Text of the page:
Bloomsday Review
You Are Reading

A Taste of Senegal


A Taste of Senegal

Bissap Hibiscus Juice Senegal

The Hibiscus flower is a common delicacy in my birth country, Senegal. It is an absolute delicacy and often turned into a drink known as Bissap (“hibiscus juice” in Wolof). The flower is also commonly used for jam, which is great on baguette bread (a common bread found in Senegal). It can also be used as a form of frosting on cakes or as a form of dye. Senegal is located on the coast of West Africa and borders the Atlantic Ocean. The country is uniquely known for its variety of foods and various languages spoken. French and Wolof are some of the most commonly spoken languages, while there are thirty-four other languages spoken by various different ethnic groups.

Flavors of Bissap are very rich and unique in taste as well. It generally tastes extremely tart and most people add sugar or mint because it can taste very bitter without extra ingredients since it’s very rich and sour in taste. Bissap is made in a unique method in Senegal. The hibiscus flower is commonly sold in markets around the country. The drink is commonly served at home and in various restaurants. In terms of the preparation of this drink, flowers are normally aired out in the sun and dried up all before placing them in boiling water.

Adding sugar to Bissap beverage, Senegal
A woman in Senegal adds sugar to Bissap.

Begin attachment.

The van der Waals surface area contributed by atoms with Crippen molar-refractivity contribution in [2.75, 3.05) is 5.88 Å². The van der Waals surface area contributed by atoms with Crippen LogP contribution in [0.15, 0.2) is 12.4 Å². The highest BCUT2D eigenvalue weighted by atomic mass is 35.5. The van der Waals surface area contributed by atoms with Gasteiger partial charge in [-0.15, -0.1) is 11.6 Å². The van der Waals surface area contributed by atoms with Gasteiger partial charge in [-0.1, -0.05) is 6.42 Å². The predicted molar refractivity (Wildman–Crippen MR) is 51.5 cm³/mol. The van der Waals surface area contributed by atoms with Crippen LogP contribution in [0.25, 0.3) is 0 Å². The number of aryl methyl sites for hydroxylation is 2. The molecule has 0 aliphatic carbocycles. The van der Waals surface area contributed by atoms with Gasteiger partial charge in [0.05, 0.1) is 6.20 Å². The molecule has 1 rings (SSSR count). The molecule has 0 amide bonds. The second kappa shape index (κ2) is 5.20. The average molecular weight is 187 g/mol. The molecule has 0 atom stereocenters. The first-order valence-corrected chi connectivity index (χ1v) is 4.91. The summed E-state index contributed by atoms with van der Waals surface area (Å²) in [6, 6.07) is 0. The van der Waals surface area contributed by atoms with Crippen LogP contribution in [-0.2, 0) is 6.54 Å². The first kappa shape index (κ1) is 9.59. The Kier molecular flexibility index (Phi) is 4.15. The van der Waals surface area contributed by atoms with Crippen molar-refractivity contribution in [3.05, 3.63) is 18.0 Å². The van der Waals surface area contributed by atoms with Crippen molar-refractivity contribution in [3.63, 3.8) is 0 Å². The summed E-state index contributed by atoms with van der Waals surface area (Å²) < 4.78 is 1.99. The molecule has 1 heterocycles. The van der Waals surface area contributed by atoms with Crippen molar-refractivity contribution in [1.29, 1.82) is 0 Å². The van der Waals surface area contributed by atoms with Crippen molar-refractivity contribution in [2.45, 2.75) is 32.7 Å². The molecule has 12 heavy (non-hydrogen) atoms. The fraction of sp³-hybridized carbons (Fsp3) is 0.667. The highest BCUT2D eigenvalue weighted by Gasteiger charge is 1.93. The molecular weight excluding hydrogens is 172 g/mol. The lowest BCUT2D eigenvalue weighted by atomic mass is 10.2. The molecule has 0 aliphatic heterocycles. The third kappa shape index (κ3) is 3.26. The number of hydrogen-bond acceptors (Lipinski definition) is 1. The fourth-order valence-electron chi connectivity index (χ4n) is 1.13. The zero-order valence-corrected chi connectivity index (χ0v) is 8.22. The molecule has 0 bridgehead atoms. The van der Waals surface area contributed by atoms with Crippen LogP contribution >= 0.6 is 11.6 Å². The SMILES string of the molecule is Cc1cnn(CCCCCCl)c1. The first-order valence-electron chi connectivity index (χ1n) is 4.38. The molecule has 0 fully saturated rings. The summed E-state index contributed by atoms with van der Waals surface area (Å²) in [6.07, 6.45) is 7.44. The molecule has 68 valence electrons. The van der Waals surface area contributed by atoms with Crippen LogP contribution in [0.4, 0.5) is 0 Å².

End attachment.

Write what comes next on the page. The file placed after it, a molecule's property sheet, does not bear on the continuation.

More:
Once this procedure is done, the flowers are steeped for at least ten minutes. Bissap is best served with sugar, mint and ice, and refrigerated once everything is mixed together. When visiting a Senegalese person’s house it is often very common for them to have Bissap as a beverage option. Be sure not to wear white when drinking this, because it can definitely leave a stain!

It is very common to see Bissap sold on various roadsides. It can be pretty much be found anywhere. Wer gu varam! (“cheers” in Wolof).

pouring Bissap drink into bottle
Bissap poured into a bottle to sell in Dakar, Senegal.

published on June 27, 2020.
Photos courtesy of Iman J. Sow.

Main Image (top): Bissap in a bowl in Dakar, Senegal.

About Author

Iman J. Sow is a Senegalese/American alumna from UC Irvine who majored in International Studies. She grew up in four different countries abroad and is passionate about advocating for international human rights. She is also fluent in both French and English and enjoys learning about new cultures.